St. Francis of Assisi: Pet blessings, ecology and the patron saint of animals

“He brought to Christianity an idea of poverty against the luxury, pride, vanity of the civil and ecclesiastical powers of the time. He changed history.”

Archbishop and Cardinal Jorge Mario Bergoglio
(better known as Pope Francis)

WEDNESDAY, OCTOBER 4: Coast to coast, a small but growing number of churches host autumn pet blessings, honoring St. Francis of Assisi whose official holiday falls on a Wednesday this year. If you are looking for Francis-themed services in your area, check local news sources or congregational websites in your area.

The United Methodist Church’s website offers resources for pet blessings with instructions similar to many mainline denominations—that is, to be used anytime or as close to the October 4 feast day as congregations may find practical.

St. Francis of Assisi certainly is one of the world’s most widely revered saints, especially since the current pope, when elected in 2013, publicly chose Francis’ name and promoted his spiritual example. Mainly associated with concern for animals and the environment, St. Francis of Assisi lived only into his mid 40s, but made a unique impression upon the world. St. Francis founded the Franciscan Order. He also is widely credited with creating the first crèche, or Christmas Nativity Scene. He constantly tried, however possible, to imitate what Jesus had said and done.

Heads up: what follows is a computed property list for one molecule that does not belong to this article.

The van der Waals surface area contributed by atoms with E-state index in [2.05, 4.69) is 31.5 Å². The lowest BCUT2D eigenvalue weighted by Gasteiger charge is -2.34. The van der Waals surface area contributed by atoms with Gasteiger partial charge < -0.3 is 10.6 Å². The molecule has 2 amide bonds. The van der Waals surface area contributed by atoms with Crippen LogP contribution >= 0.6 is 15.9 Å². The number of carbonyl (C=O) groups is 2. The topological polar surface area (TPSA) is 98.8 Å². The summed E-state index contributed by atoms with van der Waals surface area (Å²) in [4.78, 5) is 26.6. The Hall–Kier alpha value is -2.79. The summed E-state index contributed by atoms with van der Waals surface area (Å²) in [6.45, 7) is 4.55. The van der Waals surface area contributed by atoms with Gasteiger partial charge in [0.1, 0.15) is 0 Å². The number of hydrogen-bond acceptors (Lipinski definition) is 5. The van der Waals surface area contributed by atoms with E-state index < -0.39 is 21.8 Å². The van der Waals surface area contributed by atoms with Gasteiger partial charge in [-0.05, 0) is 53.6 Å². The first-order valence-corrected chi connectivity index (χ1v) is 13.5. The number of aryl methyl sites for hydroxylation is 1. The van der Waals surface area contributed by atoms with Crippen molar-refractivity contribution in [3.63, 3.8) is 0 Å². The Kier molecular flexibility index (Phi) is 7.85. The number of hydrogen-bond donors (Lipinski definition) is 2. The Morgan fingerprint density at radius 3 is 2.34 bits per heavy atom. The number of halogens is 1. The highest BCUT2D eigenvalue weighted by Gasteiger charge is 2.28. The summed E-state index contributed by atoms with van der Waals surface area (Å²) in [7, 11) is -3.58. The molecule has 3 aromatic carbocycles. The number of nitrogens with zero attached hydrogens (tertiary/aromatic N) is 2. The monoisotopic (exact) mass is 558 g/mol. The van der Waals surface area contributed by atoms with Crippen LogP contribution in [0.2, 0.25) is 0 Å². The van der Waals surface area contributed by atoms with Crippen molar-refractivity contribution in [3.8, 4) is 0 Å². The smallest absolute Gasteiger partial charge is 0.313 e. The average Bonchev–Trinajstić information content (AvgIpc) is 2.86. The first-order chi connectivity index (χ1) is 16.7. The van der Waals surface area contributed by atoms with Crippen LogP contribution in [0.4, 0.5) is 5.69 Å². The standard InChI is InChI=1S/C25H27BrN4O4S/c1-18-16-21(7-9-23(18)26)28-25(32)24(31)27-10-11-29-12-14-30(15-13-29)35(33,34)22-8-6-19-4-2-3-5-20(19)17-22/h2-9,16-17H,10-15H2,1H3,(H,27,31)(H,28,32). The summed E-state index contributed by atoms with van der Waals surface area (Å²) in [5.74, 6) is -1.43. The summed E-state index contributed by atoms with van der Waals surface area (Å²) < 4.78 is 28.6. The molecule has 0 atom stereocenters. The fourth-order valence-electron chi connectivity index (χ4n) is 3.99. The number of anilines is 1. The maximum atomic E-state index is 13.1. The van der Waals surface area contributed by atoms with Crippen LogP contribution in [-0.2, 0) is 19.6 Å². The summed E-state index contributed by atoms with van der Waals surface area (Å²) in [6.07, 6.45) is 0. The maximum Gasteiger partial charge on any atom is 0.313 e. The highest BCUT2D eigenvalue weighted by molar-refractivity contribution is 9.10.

Born Giovanni di Pietro di Bernardone, St. Francis was born 1181/1182 CE in Assisi, Italy. Nicknamed “Francesco,” for “Frenchman,” Giovanni’s father desired for his son to share a love of the materials trade, silk and acquired wealth. Though sympathy for the poor was evident in his childhood, it wasn’t until he became a young man that Francis began to question his way of life.

Despite his father’s threats and beatings, Francis began preaching in the streets. Followers came to him, and the group known as “Lesser Brothers” claimed no material possessions. (Wikipedia has details.) In 1210, Francis’ Order was officially approved by Pope Innocent III. Later, Francis founded the Order of Poor Clares—an enclosed religious order for women—and the Order of Brothers and Sisters of Penance. In 1224, while praying during a 40-day fast for Michaelmas, Francis had a vision of the Exaltation of the Cross and received the stigmata. (Learn more from